Remember, the longest relationship you will ever have in your life is with yourself and your body!

Always consult with your healthcare practitioner to see if Kibow Flora™ is safe for you.

*These statements have not been evaluated by the US Food and Drug Administration. This product is not intended to diagnose, treat, cure, or prevent any disease.

Citations:
1. Vighi, G., Marcucci, F., Sensi, L., Di Cara, G., & Frati, F. (2008, September). Allergy and the gastrointestinal system. Retrieved from https://www.ncbi.nlm.nih.gov/pmc/articles/PMC2515351/
2. staff, S. X. (2018, March 29). Why gut bacteria are essential for a healthy immune system. Retrieved from https://medicalxpress.com/news/2018-03-gut-bacteria-essential-healthy-immune.html 
3. Vieira, A. T., Teixeira, M. M., & Martins, F. S. (2013, December 12). The role of probiotics and prebiotics in inducing gut immunity. Retrieved from https://www.ncbi.nlm.nih.gov/pmc/articles/PMC3859913/
4. J Biomed Biotechnol. 2004;2004(1):61-69. Microencapsulated Genetically Engineered Lactobacillus plantarum 80 (pCBH1) for Bile Acid Deconjugation and Its Implication in lowering cholesterol. Jones ML, Chen H, Ouyang W, Metz T, Prakash S.
5. Questions and Answers. (2016, December 12). Retrieved from https://www.cdc.gov/listeria/faq.html
6. Molin, G. (2001, February). Probiotics in foods not containing milk or milk constituents, with special reference to Lactobacillus plantarum 299v. Retrieved from https://www.ncbi.nlm.nih.gov/pubmed/11157345
7. Rahrs Vej , E. (n.d.). PDF. Brabrand, Denmark.
8. Damien Paineau, Didier Carcano, Greg Leyer, Sylviane Darquy, Marie-Alexandra Alyanakian, Guy Simoneau, Jean-François Bergmann, Dominique Brassart, Francis Bornet, Arthur C. Ouwehand. Effects of seven potential probiotic strains on specific immune responses in healthy adults: a double-blind, randomized, controlled trial. FEMS Immunology & Medical Microbiology, Volume 53, Issue 1, June 2008, Pages 107–113
9. Rossi, A., Rossi, T., Bertini, M., & Caccia, G. (2010, June). The use of Lactobacillus rhamnosus in the therapy of bacterial vaginosis. Evaluation of clinical efficacy in a population of 40 women treated for 24 months. Retrieved from https://www.ncbi.nlm.nih.gov/pubmed/20012637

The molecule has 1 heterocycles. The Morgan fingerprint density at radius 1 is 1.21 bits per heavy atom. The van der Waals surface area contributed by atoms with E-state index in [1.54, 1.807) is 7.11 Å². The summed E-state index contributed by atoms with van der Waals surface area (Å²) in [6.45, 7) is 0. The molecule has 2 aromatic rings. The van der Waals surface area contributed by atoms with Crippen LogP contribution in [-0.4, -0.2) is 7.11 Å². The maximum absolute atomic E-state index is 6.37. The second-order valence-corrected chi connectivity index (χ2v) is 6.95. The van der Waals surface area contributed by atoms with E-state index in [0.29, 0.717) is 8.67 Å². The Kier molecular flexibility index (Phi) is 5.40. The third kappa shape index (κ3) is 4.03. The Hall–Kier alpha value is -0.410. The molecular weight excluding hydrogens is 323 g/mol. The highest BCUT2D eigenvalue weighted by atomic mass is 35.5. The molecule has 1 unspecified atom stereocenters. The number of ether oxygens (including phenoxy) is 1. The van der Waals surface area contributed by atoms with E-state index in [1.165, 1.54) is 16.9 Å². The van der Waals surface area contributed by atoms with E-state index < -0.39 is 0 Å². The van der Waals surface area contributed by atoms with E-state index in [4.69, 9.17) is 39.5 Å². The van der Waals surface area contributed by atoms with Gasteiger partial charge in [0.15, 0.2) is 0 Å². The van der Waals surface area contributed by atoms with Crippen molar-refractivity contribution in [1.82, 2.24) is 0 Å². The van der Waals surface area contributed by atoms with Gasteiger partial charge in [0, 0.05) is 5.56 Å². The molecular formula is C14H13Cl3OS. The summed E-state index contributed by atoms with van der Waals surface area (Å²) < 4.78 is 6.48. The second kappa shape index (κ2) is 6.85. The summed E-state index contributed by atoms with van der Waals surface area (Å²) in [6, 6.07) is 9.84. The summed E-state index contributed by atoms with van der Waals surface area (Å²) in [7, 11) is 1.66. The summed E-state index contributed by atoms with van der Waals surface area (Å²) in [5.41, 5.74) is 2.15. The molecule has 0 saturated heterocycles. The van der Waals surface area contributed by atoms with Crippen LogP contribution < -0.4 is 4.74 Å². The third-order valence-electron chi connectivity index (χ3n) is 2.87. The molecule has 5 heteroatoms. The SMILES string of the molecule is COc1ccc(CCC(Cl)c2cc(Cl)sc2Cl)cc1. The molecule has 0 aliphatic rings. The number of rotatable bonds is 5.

10. Nutr Cancer. 1997;28(2):130-4. Nonlipopolysaccharide component(s) of Lactobacillus acidophilus stimulate(s) the production of interleukin-1 alpha and tumor necrosis factor-alpha by murine macrophages. Rangavajhyala N, Shahani KM, Sridevi G, Srikumaran S. Department of Food Science and Technology, University of Nebraska-Lincoln 68583, USA.
11. Acidophilus. (2017, October 13). Retrieved from https://www.mayoclinic.org/drugs-supplements-acidophilus/art-20361967.
12. Gill, H. S., Rutherfurd, K. J., Prasad, J., & Gopal, P. K. (2000, February). Enhancement of natural and acquired immunity by Lactobacillus rhamnosus (HN001), Lactobacillus acidophilus (HN017) and Bifidobacterium lactis (HN019). Retrieved from https://www.ncbi.nlm.nih.gov/pubmed/10743496.
13. Damien Paineau, Didier Carcano, Greg Leyer, Sylviane Darquy, Marie-Alexandra Alyanakian, Guy Simoneau, Jean-François Bergmann, Dominique Brassart, Francis Bornet, Arthur C. Ouwehand. Effects of seven potential probiotic strains on specific immune responses in healthy adults: a double-blind, randomized, controlled trial. FEMS Immunology & Medical Microbiology, Volume 53, Issue 1, June 2008, Pages 107–113
14. G Allam, N., M Ali, E. M., Shabanna, S., & Abd-Elrahman, E. (2018). Protective Efficacy of Streptococcus Thermophilus Against Acute Cadmium Toxicity in Mice. Retrieved from https://www.ncbi.nlm.nih.gov/pmc/articles/PMC5985187/.